The Forgotten Act of Walking

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To make a long story very short, we recently lost one of the two vehicles we owned. An unintentional delay (and perhaps an additional intentional pause) in replacing the vehicle have lead me to recover the largely forgotten mode of transport that is called “walking” or what is defined by dictionary.com as “to advance or travel on foot at a moderate speed or pace”. Or should I say largely forgotten by the bourgeoisie in South Africa…and here I include myself. Some of my friends and family have been horrified when they come to know that I have been walking (and sometimes running) to get myself home and a couple of other places I needed to be. After the first week, I realised that this was not a mere act of necessity as much as it was going to be an important change in perspective… perhaps something sacred.

Besides the very obvious fitness and health benefits, the saving on petrol expenses and the environmental good that comes from walking, there was something more sacred to advancing on foot at a moderate speed or pace…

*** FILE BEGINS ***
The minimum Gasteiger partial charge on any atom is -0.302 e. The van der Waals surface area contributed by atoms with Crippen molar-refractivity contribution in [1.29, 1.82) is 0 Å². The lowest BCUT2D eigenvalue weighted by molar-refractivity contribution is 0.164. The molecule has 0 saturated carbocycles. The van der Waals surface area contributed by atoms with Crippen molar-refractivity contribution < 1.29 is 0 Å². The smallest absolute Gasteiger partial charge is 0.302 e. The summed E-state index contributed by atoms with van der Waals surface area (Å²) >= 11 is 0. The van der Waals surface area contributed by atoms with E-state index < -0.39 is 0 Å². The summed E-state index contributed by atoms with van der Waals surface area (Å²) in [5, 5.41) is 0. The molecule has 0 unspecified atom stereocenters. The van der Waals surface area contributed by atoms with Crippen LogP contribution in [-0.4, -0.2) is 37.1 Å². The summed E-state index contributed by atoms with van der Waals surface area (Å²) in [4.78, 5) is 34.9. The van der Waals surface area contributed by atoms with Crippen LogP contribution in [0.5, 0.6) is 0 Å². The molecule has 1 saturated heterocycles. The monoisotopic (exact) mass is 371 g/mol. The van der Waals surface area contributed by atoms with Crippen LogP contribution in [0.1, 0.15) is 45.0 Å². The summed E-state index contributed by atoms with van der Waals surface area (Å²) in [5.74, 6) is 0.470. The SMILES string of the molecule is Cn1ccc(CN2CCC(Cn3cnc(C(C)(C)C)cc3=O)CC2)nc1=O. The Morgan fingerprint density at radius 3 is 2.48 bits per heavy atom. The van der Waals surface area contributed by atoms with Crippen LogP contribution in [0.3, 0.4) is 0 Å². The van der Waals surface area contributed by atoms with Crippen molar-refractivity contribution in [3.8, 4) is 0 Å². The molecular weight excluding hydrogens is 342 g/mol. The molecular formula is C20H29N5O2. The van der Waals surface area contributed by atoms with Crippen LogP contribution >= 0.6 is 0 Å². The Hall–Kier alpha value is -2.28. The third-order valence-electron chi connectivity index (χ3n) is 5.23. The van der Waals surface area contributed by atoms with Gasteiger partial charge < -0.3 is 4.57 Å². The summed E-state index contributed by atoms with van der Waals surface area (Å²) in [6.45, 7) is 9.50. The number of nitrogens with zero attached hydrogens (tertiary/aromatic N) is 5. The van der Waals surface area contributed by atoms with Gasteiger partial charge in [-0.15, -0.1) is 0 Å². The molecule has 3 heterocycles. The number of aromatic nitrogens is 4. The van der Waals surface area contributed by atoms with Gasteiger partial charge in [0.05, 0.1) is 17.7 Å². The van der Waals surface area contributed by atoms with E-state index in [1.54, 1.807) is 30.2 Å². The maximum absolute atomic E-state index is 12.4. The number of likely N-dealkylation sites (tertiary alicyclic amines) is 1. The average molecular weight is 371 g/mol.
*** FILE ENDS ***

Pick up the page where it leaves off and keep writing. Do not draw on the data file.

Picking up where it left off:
I have realised that walking humanises people. When you drive, you see cars. You interact with cars and you get upset with cars and you yell at cars – much more easily than what you have done with people. Why? Because seeing cars dehumanises – it makes a person, or a group of people, a “thing”. It is easier to justify our reactions to “things” than to people. When you walk you see people. You see their expressions, you see their eyes, you see the clothes they are wearing. You can often smell the person you walk past whether it is the smell of sweat and dirt, or the smell of perfume and bath soap. You can hear the sound of their voice. You can see if they are tired, happy, relieved, upset or indifferent. Walking helps us see each other…see each other as human beings.